From time to time, data that COCO requires can be difficult to obtain and, therefore, the way in which it is collected has to be considered carefully and strategically.
One subject that often proves problematic is finding out about children’s families. For some children, the structure of the family is a sensitive topic and so direct questioning can be inappropriate. What’s more, holding the attention of nursery pupils can be challenging in itself.
As a result, COCO has had to come up with a child-friendly method to collect information in this field and it has been largely successful. Working in Tanzania recently, COCO asked younger children simply to draw pictures of their families for the team. In doing so, the task was transformed into a fun activity for the children and the chance of upsetting them over what could be a delicate issue was minimised.
Unfortunately, this method does have some drawbacks. Given that many do not understand the purpose of the task, it can be inaccurate as certain children just replicate the example family they are shown. On top of this, it can often be hard to distinguish family members in the drawings as stickmen do not always clearly distinguish gender or age.
Having said that, the majority of the pictures did provide an insight into the children’s families, with some children making gender particularly easy to determine!
My name’s Rebecca and I’m currently interning as a Communications and Events Officer at COCO! I had always really liked the idea of working in the charity sector because it seemed to combine creativity and social justice, and when the opportunity came up at COCO I was excited to find out if this was true.
So far the experience has been brilliant- everyone’s so friendly, and because it’s a small team, work is varied and stays interesting. Chiefly my role is to use the donor database and assist our lovely Fundraising Manager Kievah, though in the past seven weeks this has expanded to involve community fundraising, finances, and event planning.
The gorgeous Slaley Hall at our Steve Cram Celebrity Golf Day.
As it can take a while to learn the ropes at a new job, Kievah made sure that we were gradually introduced to tasks so we didn’t feel overwhelmed, and that has meant I am really comfortable with what I’m doing now. In the first few weeks I learnt how to operate the database on Iris, and send group emails with MailChimp, as well as other administrative tasks like distributing fundraising packs. I attended my first event- the annual Golf Day with Steve Cram, which made me appreciate how much energy and planning goes into ensuring guests have a brilliant time. There was a brief painful moment where I had to go on stage to model some merchandise without warning and felt a bit like I was dying, but overall it was a great night and Slaley Hall was a beautiful venue.
What has surprised me most at COCO is that after being talked through some financial procedures by our Finance Manager Diane, I got the hang of it and now operate the donations we receive through Just Giving. Other highlights include working with several volunteers to develop a social media strategy in response to a report produced by the Newcastle University Business School, and most hilariously, receiving a call from Tom Campbell at Heart Radio North East, and realising we were on air!
My sunny work space at COCO HQ.
At the moment I’m focusing on some independent projects; developing a COCO Alumni scheme, as well as planning an event to honour our volunteers, and organising Christmas card sales. I also gave some suggestions to Brad on ways to keep improving the way we work with universities, and it’s been great to contribute what I’ve learnt from my experience in societies.
Having just graduated, it’s amazing to already be working in a role I enjoy this much, and I am definitely set on staying in this sector after my placement finishes.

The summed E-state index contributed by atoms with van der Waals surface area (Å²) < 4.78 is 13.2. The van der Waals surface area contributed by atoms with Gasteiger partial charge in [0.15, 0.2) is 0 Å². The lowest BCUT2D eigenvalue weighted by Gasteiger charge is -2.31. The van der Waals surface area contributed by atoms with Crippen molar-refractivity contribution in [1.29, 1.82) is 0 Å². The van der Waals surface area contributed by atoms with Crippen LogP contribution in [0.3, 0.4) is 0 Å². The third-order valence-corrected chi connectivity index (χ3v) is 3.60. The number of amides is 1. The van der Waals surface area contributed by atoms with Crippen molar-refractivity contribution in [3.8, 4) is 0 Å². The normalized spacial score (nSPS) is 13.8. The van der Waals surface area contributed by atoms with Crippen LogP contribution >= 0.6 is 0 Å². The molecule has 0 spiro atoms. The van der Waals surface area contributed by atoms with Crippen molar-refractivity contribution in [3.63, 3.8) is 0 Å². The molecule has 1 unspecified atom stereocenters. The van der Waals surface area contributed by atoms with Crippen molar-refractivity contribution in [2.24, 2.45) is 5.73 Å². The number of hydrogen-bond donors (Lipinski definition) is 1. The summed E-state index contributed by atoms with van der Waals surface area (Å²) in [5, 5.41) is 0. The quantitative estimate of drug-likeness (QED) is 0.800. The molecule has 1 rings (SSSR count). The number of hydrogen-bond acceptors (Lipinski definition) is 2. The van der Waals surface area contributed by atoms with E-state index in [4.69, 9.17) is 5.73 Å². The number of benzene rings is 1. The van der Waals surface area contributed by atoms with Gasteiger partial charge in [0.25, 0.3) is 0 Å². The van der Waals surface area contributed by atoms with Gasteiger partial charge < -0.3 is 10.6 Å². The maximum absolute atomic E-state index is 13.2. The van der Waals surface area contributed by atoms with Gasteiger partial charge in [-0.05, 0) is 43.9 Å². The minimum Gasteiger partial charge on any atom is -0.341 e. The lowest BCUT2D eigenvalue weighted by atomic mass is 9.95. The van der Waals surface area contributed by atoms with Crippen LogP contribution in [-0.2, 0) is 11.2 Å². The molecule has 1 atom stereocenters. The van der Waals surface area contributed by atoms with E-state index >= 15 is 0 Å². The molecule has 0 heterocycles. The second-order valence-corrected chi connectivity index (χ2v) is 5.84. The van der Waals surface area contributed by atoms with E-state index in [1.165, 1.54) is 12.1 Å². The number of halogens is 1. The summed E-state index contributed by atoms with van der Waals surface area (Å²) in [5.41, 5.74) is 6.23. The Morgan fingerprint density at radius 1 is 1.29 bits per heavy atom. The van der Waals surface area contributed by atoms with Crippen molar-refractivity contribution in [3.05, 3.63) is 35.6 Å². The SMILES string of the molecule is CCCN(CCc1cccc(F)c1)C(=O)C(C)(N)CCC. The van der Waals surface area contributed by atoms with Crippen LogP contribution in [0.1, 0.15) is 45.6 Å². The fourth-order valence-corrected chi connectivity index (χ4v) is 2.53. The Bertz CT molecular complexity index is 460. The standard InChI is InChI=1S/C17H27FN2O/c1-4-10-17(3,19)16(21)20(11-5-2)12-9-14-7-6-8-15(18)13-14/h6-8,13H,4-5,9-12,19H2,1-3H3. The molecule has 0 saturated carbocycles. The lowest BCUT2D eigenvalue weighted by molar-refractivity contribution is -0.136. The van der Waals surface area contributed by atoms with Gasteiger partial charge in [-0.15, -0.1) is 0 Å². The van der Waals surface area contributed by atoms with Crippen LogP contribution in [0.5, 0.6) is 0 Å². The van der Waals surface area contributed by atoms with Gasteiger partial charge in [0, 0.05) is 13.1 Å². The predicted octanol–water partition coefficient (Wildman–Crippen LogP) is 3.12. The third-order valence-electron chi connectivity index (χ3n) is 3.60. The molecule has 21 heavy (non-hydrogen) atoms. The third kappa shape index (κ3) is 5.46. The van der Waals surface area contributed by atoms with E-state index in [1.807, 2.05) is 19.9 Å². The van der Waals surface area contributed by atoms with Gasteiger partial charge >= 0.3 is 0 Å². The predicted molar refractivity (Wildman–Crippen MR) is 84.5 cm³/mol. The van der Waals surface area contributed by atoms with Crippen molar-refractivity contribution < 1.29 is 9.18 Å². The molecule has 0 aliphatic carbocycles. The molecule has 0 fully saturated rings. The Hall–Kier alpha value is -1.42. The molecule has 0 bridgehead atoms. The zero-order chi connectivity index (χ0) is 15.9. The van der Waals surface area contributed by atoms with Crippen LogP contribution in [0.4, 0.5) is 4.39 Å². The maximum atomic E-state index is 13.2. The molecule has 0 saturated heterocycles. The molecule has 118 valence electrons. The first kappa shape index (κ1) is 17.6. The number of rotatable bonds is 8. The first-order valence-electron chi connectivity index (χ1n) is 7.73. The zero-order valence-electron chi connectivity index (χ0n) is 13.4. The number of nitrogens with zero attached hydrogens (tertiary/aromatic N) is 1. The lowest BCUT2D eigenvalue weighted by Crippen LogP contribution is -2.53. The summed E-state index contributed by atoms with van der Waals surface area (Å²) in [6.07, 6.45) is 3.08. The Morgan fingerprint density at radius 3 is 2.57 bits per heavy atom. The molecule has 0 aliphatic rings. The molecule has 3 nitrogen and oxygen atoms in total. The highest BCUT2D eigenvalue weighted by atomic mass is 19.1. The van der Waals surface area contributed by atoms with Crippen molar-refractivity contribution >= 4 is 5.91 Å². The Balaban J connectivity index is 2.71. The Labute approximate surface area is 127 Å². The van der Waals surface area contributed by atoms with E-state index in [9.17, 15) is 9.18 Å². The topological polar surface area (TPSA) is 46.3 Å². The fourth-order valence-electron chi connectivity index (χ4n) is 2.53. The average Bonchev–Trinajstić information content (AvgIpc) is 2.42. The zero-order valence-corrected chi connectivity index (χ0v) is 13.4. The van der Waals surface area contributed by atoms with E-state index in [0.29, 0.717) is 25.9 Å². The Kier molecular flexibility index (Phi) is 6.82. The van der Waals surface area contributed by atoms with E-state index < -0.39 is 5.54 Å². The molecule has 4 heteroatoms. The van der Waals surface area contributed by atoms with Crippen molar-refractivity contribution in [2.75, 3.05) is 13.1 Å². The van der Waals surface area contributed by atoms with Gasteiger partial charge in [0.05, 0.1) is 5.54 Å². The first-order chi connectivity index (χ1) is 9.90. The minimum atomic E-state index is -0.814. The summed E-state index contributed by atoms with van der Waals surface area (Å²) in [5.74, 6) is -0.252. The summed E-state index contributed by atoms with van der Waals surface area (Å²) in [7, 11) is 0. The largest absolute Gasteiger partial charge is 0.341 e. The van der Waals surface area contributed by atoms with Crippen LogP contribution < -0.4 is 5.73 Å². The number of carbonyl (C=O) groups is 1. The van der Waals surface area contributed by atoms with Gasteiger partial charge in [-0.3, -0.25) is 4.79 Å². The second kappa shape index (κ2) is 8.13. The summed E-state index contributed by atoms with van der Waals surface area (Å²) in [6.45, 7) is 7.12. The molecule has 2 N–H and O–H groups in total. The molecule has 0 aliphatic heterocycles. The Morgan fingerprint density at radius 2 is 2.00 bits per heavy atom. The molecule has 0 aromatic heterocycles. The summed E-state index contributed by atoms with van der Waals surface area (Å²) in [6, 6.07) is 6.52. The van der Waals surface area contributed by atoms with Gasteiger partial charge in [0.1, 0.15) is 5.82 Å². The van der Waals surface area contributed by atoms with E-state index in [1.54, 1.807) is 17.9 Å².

Having defeated Mount Kilimanjaro, six of our student trekkers decided to stick around in Tanzania to complete some voluntary placements. As COCO is committed to sustainable volunteering placements, the volunteers put the analytical skills the students had gained from late nights in the library to good use by performing some research on new and existing projects.
Not only will the data received help COCO to measure impact, but having volunteers in the country using such skills will build capacity of local communities so that in the longer run, this research can be performed directly.
The first week of the volunteering placement was spent in Lekrumuni, a Maasai community sandwiched between Mount Meru and Mount Kilimanjaro. With such an impressive view, you would expect land in the village to be prime real estate, but in contrast the community has gone largely neglected with students having to walk approximately 13km to the nearest secondary school.
In response, COCO is planning to partner with the community to construct a secondary school within the village. The school will also be the only boarding school in the area, which will ensure that even those students living a long walk away will be able to attend school full of energy!
The research consisted of health assessments of primary school students, interviews with members of the community and a group feedback session with ‘local’ secondary school students. The secondary school students were asked to shout out reasons why education was important, before discussing which of these reasons was the most key.Interestingly, it was decided that ‘education removes ignorance’ was the most important reason for education.
This sentiment was echoed in our interviews with the community, in which the issues of polygamy and female genital mutilation (FGM) were frequent topics. Encouragingly, I spoke to one member of the community who had previously been a FGM surgeon, but had discontinued her work having received education, which had disproved the myths she believed about the practice.
The education was provided by an organisation called NAFGEM, who informed me that in spite of their success there had still been 12 reported instances of FGM in the village in the last year. The members of the community whom still supported the practice, tended to be in support because they were ill informed; citing reasons such as health benefits and a fear of their daughter struggling to find a husband. If a parent genuinely believes that it is of medical benefit for their daughter to go through the procedure, it’s easy to see why they would push ahead with it.